Bill considered in Committee.

(In the Committee.)

[Mr. EMMOTT (Oldham) in the Chair.]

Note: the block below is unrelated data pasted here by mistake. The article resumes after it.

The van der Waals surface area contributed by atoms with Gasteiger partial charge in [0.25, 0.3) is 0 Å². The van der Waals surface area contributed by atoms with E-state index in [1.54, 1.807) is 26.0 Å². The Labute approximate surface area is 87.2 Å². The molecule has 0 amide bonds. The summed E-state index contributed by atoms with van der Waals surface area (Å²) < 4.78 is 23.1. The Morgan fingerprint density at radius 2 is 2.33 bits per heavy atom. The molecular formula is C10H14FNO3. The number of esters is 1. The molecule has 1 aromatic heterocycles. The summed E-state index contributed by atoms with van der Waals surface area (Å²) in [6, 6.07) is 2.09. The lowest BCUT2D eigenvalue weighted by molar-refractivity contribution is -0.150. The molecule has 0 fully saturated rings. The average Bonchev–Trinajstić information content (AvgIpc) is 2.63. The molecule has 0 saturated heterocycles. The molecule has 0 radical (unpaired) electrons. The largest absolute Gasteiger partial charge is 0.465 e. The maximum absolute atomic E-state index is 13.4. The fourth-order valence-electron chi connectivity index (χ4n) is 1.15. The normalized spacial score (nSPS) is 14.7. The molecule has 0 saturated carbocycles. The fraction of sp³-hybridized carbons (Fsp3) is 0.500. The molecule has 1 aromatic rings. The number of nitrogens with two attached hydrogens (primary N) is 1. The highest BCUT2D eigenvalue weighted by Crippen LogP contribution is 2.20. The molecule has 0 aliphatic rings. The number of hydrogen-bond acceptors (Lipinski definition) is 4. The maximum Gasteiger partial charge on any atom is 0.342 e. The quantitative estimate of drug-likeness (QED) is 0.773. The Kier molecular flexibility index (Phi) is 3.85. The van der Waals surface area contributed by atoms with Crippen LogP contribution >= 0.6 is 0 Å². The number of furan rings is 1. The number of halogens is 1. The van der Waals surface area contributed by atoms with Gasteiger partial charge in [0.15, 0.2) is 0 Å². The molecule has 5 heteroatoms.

MR. LAURENCE HARDY (Kent,. Ashford)